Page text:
The American Nurses Foundation is the charitable and philanthropic arm of the American Nurses Association (ANA), with the mission to transform the nation’s health through the power of nursing. The Foundation supports research, education, and scholarships, which improve health, wellness, and patient care. For more information visit www.nursingworld.org/foundation

About the American Nurses Association
The American Nurses Association (ANA) is the premier organization representing the interests of the nation’s 4 million registered nurses. ANA advances the nursing profession by fostering high standards of nursing practice, promoting a safe and ethical work environment, bolstering the health and wellness of nurses, and advocating on health care issues that affect nurses and the public. ANA is at the forefront of improving the quality of health care for all. For more information, visit www.nursingworld.org.

Upgraded Points survey shows 1 in 5 Americans won’t travel again until 2021, citing coronavirus concerns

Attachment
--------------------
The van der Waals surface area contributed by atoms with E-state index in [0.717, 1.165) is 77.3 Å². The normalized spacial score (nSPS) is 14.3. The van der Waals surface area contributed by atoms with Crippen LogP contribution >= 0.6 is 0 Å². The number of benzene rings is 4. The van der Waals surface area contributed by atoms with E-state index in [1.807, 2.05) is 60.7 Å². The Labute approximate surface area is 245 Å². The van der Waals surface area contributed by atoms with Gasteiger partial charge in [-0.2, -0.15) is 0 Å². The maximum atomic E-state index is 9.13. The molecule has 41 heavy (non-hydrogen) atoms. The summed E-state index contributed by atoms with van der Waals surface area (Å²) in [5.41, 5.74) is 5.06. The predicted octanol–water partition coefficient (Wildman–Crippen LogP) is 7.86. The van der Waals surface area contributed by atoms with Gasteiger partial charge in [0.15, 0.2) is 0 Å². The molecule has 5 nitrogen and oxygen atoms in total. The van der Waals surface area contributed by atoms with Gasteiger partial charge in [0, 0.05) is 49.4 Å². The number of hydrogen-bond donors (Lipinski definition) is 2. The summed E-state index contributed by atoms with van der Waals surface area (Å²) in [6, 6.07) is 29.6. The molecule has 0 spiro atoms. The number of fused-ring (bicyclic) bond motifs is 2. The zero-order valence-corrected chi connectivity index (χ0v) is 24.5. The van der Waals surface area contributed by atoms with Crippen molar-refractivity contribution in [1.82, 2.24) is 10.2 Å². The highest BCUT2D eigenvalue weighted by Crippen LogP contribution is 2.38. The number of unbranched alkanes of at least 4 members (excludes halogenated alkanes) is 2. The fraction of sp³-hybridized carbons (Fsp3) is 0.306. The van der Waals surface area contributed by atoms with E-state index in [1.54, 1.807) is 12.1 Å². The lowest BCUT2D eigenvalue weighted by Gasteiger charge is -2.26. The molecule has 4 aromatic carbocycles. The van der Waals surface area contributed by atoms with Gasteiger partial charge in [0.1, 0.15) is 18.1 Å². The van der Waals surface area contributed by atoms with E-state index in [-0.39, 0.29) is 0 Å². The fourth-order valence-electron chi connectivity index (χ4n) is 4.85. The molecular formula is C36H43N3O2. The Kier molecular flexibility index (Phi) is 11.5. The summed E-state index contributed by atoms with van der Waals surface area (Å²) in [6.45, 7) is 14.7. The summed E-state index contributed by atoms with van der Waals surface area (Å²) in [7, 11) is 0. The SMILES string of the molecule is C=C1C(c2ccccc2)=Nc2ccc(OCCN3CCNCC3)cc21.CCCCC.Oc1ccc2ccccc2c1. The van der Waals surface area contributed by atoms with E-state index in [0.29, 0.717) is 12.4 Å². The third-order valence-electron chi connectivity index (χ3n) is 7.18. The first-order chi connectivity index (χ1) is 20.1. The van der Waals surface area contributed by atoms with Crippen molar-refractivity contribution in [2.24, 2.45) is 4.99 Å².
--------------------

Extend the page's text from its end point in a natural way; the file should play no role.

April 1, 2020

The following is a press release from Upgrade Points:

Upgraded Points recently released its newest targeted study featuring a survey based on questions given to airline travelers concerning the recent global pandemic. The study seeks to understand American travelers’ plans and concerns, helping to better illuminate the travel crisis as it unfolds; while also delivering important data about the American airline industry itself—which recently asked for and will receive a reported $50 billion bailout from the U.S. government. Upgraded points is a trusted source for a wide variety of similar in-depth airline studies, as well as advice and pointers for travelers.

1 in 5 Americans said they aren’t going to travel again until 2021. Conversely, from the time of the study, about 20% said they would travel again in the next 6 weeks.

“The airline industry is in a great deal of trouble again,” said Alex Miller, Founder of Upgraded Points. “They’ve certainly seen their share of difficulty over the years: after 9/11, during the 2008 economic downturn, etc. But this is probably the worst crisis the industry has ever faced. Without millions of travelers on planes and in airports, the industry just can’t make the revenue it needs to survive. Whole countries are asking citizens to stay indoors, and that includes enforcing travel restrictions and closing borders. No one knows exactly when this global pandemic will peak and then begin to recede. So all we can do now is wait, and gather valuable data to help understand the situation as it happens. That is the goal of this particular study.”

Analysis Methodology